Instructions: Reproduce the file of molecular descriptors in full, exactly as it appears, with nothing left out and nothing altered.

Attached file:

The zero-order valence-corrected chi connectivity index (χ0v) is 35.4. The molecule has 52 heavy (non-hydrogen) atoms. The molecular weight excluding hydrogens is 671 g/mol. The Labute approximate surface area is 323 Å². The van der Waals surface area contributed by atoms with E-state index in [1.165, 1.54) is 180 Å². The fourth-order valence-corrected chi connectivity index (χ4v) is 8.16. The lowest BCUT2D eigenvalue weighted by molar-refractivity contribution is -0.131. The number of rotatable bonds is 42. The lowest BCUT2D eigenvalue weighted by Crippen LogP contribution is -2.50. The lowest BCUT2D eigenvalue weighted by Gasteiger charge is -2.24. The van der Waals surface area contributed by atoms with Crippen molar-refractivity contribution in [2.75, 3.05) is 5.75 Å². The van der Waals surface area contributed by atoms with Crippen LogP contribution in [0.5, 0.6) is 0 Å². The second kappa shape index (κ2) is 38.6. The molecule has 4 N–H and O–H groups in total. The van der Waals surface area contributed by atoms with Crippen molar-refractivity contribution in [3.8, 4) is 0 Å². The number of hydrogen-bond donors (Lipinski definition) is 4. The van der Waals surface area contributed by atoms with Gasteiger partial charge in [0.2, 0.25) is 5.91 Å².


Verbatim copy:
The zero-order valence-corrected chi connectivity index (χ0v) is 35.4. The molecule has 52 heavy (non-hydrogen) atoms. The molecular weight excluding hydrogens is 671 g/mol. The Labute approximate surface area is 323 Å². The van der Waals surface area contributed by atoms with E-state index in [1.165, 1.54) is 180 Å². The fourth-order valence-corrected chi connectivity index (χ4v) is 8.16. The lowest BCUT2D eigenvalue weighted by molar-refractivity contribution is -0.131. The number of rotatable bonds is 42. The lowest BCUT2D eigenvalue weighted by Crippen LogP contribution is -2.50. The lowest BCUT2D eigenvalue weighted by Gasteiger charge is -2.24. The van der Waals surface area contributed by atoms with Crippen molar-refractivity contribution in [2.75, 3.05) is 5.75 Å². The van der Waals surface area contributed by atoms with Crippen LogP contribution in [0.5, 0.6) is 0 Å². The second kappa shape index (κ2) is 38.6. The molecule has 4 N–H and O–H groups in total. The van der Waals surface area contributed by atoms with Crippen molar-refractivity contribution in [3.8, 4) is 0 Å². The number of hydrogen-bond donors (Lipinski definition) is 4. The van der Waals surface area contributed by atoms with Gasteiger partial charge in [0.2, 0.25) is 5.91 Å².